Oh why is heaven built so far,

This poem, by Christina Rossetti, is for anyone who looks up at the stars and feels insignificant, overwhelmed, but fascinated by the enormity of the night sky. At night, when you can think deep thoughts, De Profundis, about your place in the universe.

De Profundis

Oh why is heaven built so far,
Oh why is earth set so remote?
I cannot reach the nearest star
That hangs afloat.
I would not care to reach the moon,
One round monotonous of change;
Yet even she repeats her tune
Beyond my range.
I never watch the scatter’d fire
Of stars, or sun’s far-trailing train,
But all my heart is one desire,
And all in vain:
For I am bound with fleshly bands,
Joy, beauty, lie beyond my scope;
I strain my heart, I stretch my hands,
And catch at hope.

From <http://www.poetryfoundation.org/poem/174260&gt;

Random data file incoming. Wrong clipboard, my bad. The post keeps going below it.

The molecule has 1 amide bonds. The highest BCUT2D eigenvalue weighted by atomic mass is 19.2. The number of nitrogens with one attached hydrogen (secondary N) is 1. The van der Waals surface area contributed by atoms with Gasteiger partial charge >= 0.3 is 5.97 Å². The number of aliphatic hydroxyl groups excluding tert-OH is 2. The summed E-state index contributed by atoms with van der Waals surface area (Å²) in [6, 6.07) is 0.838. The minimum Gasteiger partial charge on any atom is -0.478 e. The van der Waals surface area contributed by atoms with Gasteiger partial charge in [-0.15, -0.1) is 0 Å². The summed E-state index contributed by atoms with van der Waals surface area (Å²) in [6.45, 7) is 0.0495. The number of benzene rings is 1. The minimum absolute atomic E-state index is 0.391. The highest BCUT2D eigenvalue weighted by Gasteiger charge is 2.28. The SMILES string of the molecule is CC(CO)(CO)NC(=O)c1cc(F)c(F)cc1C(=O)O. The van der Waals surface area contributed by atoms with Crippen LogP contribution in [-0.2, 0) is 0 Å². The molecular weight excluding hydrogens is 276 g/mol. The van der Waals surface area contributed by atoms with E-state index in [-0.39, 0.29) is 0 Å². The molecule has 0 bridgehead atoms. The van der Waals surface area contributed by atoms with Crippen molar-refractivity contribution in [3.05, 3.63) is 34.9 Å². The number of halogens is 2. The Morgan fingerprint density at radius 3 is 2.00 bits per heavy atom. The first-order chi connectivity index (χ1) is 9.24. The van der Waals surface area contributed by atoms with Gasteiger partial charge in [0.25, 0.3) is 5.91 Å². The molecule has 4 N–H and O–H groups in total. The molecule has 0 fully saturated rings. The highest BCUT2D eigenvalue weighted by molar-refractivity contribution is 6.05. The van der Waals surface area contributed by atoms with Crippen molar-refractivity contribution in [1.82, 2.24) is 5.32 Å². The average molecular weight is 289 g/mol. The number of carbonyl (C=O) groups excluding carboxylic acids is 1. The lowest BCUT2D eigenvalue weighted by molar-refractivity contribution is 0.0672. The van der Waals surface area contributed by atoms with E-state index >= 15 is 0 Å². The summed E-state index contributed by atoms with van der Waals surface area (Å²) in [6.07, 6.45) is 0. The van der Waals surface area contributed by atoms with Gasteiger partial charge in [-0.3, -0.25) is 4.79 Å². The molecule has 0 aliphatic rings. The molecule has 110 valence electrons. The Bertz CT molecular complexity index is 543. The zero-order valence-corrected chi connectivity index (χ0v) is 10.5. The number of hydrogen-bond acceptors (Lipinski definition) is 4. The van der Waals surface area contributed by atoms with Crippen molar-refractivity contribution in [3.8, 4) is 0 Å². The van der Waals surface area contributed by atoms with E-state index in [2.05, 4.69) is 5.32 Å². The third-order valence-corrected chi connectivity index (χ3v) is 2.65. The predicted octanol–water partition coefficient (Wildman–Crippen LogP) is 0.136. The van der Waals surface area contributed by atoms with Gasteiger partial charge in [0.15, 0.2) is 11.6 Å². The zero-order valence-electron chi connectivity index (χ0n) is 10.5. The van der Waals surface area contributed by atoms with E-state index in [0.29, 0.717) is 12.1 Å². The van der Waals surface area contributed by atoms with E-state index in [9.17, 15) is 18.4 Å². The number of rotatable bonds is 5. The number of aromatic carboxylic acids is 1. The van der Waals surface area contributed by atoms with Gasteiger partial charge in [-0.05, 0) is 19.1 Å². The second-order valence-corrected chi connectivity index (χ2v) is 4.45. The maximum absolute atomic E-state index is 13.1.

The poet looks up at the sky in awe. The stars attract but are inaccessible. Even the moon, which is close and therefore less interesting is out of reach to the earthbound human.

Reaching out to the stars symbolises hope and aspiration and human optimism. It has inspired generations of astronomers, scientists and engineers to push the limits of human achievement, such that humanity now has a tiny toehold of experience and knowledge beyond our own planet.

I like to think that poets, and poems such as this, have played a part in this great adventure.

The Poetry Dude


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